Washington: India's large fiscal and current account deficits have impacted market confidence, the IMF has said emphasising that the rupee decline posed both challenges and opportunities for the country.
"The current situation presents a challenge, obviously, to the government of India, but also an opportunity for the government to continue with its policy efforts on a variety of fronts," International Monetary Fund (IMF) spokesman Gerry Rice said.
Rice said the combination of large fiscal deficit and Current Account Deficit (CAD), reliance on portfolio inflows, among other things, have affected market confidence.
"But may be just stepping back on the situation in India, the combination of large fiscal and CAD, high and persistent inflation, sizable unhedged corporate foreign borrowing and reliance on portfolio inflows are longstanding vulnerabilities that have now been elevated as global liquidity conditions tighten, and this clearly has affected market confidence," Rice said in response to a question.
The Indian economy is battling depreciating rupee and low investor confidence. The currency has dropped over 23 percent since April and had touched a low of 68.80 to a dollar earlier this week.
The CAD, which is the difference between the inflow and outflow of foreign exchange, scaled to a record high level of USD 88.2 billion or 4.8 percent of GDP in 2012-13. The government expects to bring it down to USD 70 billion this year.
With various fiscal tightening measures, the government was able to restrict fiscal deficit to 4.9 percent of GDP in 2012-13.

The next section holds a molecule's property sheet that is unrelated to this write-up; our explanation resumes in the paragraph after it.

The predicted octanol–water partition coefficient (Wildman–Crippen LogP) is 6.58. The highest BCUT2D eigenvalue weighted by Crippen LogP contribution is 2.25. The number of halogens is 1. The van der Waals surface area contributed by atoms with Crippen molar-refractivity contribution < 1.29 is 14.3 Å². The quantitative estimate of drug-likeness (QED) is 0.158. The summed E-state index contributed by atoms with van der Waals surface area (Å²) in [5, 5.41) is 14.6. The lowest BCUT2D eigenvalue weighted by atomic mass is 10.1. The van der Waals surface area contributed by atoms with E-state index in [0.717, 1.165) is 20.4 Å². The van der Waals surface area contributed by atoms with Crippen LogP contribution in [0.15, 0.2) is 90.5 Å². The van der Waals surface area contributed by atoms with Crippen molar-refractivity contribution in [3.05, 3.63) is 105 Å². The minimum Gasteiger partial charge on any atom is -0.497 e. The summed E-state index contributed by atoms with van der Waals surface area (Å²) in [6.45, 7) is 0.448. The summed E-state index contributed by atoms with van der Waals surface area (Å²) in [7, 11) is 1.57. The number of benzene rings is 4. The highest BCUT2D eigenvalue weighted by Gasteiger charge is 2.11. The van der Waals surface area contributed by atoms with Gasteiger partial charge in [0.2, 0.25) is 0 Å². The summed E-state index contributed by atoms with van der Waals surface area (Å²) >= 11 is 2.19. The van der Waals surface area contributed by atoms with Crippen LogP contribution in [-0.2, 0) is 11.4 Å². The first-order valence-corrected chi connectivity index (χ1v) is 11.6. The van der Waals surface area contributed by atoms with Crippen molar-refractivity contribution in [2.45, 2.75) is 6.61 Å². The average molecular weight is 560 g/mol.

To a query on the possibility of India selling its gold reserves to the IMF to prop up its currency, Rice said: "I wouldn't want to speculate on any support or programme needs".
Meanwhile, the US India Business Council (USIBC) President Ron Somers emphasised on taking steps to restore investors' confidence.
"Bold leadership that continues to open India's economy and which advances reforms will help staunch the rupees' slide," Somers told PTI.
Lifting FDI caps in Insurance should be the highest priority, while resisting protectionist measures - such as forced manufacturing and backsliding on Intellectual Property protection - is crucial, he said.
On the Land Acquisition Bill, he said, certainly, the existing law dating back to 1894 requires modernisation.
"However, my hope is that the outcome does not discourage investment in the essential sector of infrastructure. Both investment and infrastructure are the need of the hour," Somers said.
First Published: Friday, August 30, 2013, 18:36